Habakkuk 1:2-3, 2:2-4
How long, O LORD? I cry for help
but you do not listen!
I cry out to you, “Violence!”
but you do not intervene.
Why do you let me see ruin;
why must I look at misery?
Destruction and violence are before me;
there is strife, and clamorous discord.
Then the LORD answered me and said:
Write down the vision clearly upon the tablets,
so that one can read it readily.
For the vision still has its time,
presses on to fulfillment, and will not disappoint;
if it delays, wait for it,
it will surely come, it will not be late.
The rash one has no integrity;
but the just one, because of his faith, shall live.
Are you suffering?
I am weeping as I write this post, overcome with grief, having lost the two most important persons in my life in the space of a month.
For months, I had prayed for a miraculous intervention, but to no avail.
Do you, as I, lament as Job did in 30:20:
I cry to you, but you do not answer me;
I stand, but you take no notice.
But to suffer is to be human — suffering is the human condition.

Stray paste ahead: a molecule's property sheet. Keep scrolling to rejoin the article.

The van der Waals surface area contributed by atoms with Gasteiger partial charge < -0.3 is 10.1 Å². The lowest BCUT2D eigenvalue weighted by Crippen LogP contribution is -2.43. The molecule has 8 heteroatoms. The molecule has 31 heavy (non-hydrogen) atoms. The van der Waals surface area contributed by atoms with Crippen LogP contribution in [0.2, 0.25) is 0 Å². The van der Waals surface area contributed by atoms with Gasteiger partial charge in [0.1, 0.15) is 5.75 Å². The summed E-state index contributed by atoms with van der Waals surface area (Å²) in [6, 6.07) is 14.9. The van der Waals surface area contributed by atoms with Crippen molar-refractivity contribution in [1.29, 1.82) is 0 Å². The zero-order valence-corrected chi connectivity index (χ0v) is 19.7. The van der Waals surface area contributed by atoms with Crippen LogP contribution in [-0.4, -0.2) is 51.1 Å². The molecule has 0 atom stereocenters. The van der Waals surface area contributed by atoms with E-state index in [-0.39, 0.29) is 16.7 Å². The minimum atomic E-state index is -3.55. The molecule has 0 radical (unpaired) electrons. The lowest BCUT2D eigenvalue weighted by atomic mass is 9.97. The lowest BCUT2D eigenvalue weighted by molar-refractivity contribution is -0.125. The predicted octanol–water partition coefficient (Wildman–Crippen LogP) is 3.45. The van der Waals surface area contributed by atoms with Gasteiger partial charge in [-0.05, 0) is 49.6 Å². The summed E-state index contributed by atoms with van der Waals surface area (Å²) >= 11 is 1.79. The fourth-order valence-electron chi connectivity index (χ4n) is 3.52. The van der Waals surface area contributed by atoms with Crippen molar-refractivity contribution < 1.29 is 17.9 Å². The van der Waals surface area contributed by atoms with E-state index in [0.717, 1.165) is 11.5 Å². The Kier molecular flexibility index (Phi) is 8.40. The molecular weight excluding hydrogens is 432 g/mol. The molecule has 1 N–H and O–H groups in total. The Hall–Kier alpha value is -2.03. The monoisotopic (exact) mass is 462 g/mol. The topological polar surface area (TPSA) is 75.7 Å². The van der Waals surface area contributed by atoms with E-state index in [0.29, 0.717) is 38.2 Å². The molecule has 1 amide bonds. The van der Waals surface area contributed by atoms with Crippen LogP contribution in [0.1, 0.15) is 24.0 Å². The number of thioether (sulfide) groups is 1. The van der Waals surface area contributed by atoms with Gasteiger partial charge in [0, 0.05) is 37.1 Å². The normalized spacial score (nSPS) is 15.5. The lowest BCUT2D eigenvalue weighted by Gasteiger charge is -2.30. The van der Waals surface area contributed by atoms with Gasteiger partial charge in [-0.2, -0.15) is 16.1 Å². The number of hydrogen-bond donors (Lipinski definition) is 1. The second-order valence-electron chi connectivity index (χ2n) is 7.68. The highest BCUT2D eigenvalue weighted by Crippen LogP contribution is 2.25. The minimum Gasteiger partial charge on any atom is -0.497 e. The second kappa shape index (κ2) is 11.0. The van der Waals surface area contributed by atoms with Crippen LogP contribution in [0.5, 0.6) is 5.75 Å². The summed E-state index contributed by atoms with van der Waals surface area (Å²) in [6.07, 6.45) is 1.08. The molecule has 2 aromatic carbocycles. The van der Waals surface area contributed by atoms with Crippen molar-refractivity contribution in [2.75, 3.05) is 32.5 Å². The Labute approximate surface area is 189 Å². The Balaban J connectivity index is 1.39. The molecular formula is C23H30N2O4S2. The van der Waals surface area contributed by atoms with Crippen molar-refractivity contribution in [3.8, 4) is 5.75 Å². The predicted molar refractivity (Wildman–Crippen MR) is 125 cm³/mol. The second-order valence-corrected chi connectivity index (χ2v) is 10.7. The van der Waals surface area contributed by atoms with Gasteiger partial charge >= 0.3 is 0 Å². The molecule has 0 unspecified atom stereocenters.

If you find that unacceptable and demand an explanation, it’s right there in Genesis 3 — in the account of our first parents’ deliberate defiance of God’s explicit instruction, imagining in their preening grandiosity that they can become “like gods”.
But the exercise of free will is not free of consequence. As God had forewarned Adam and Eve, the issues of disobedience were dire indeed. By their fall, a door was opened to chaos; henceforth a price must be paid for being human. Where once was joy and ease, there would be suffering, hardship, and pain. The control of the soul’s spiritual faculties over the body is shattered, and humanity becomes vulnerable to the ravages of sickness, disease and eventual death.
And yet, narcissists that we are, when we are in the throes of suffering, we lament and wail “Why me?,” as if we alone should be spared from the universal human condition.
Did you know that researchers have found that religious, specifically Christian, faith is the most powerful non-pharmaceutical pain reducer?
St. Paul reminds us in Hebrews 4:15:
For we do not have a high priest
who is unable to sympathize with our weaknesses,
but one who has similarly been tested in every way.
In other words, no one better understands and empathizes with our suffering than Jesus. So, when you are wracked with pain, physical or emotional, look to our Lord on the cross and ask for His help.
2 Timothy 1:7-8
For God did not give us a spirit of cowardice
but rather of power and love and self-control.
So…bear your share of hardship for the gospel
with the strength that comes from God.
May the peace and love of our Lord Jesus Christ be with you,